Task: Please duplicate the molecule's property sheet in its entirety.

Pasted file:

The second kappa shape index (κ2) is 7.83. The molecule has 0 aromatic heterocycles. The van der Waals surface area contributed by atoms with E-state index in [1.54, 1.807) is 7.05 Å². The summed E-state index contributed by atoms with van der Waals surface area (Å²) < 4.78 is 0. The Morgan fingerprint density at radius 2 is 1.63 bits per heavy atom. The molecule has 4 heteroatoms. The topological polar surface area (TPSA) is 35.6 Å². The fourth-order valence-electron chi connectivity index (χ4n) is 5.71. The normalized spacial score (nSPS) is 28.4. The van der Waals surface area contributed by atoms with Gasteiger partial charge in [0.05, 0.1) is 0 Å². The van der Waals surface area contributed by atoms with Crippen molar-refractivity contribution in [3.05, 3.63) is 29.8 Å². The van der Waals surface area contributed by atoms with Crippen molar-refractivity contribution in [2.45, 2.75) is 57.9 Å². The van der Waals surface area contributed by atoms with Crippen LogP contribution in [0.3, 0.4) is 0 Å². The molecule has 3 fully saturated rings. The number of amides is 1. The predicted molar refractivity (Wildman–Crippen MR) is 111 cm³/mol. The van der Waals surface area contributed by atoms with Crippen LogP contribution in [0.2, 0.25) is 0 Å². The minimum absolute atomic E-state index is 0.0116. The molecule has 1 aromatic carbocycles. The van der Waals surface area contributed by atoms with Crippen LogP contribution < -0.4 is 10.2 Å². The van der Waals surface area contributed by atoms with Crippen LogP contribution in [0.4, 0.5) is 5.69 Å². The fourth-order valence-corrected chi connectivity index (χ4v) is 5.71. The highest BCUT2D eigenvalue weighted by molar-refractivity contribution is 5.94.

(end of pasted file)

The second kappa shape index (κ2) is 7.83. The molecule has 0 aromatic heterocycles. The van der Waals surface area contributed by atoms with E-state index in [1.54, 1.807) is 7.05 Å². The summed E-state index contributed by atoms with van der Waals surface area (Å²) < 4.78 is 0. The Morgan fingerprint density at radius 2 is 1.63 bits per heavy atom. The molecule has 4 heteroatoms. The topological polar surface area (TPSA) is 35.6 Å². The fourth-order valence-electron chi connectivity index (χ4n) is 5.71. The normalized spacial score (nSPS) is 28.4. The van der Waals surface area contributed by atoms with Gasteiger partial charge in [0.05, 0.1) is 0 Å². The van der Waals surface area contributed by atoms with Crippen molar-refractivity contribution in [3.05, 3.63) is 29.8 Å². The van der Waals surface area contributed by atoms with Crippen molar-refractivity contribution in [2.45, 2.75) is 57.9 Å². The van der Waals surface area contributed by atoms with Crippen LogP contribution in [0.3, 0.4) is 0 Å². The molecule has 3 fully saturated rings. The number of amides is 1. The predicted molar refractivity (Wildman–Crippen MR) is 111 cm³/mol. The van der Waals surface area contributed by atoms with Crippen LogP contribution in [0.2, 0.25) is 0 Å². The minimum absolute atomic E-state index is 0.0116. The molecule has 1 aromatic carbocycles. The van der Waals surface area contributed by atoms with Crippen LogP contribution < -0.4 is 10.2 Å². The van der Waals surface area contributed by atoms with Crippen LogP contribution in [0.4, 0.5) is 5.69 Å². The fourth-order valence-corrected chi connectivity index (χ4v) is 5.71. The highest BCUT2D eigenvalue weighted by molar-refractivity contribution is 5.94.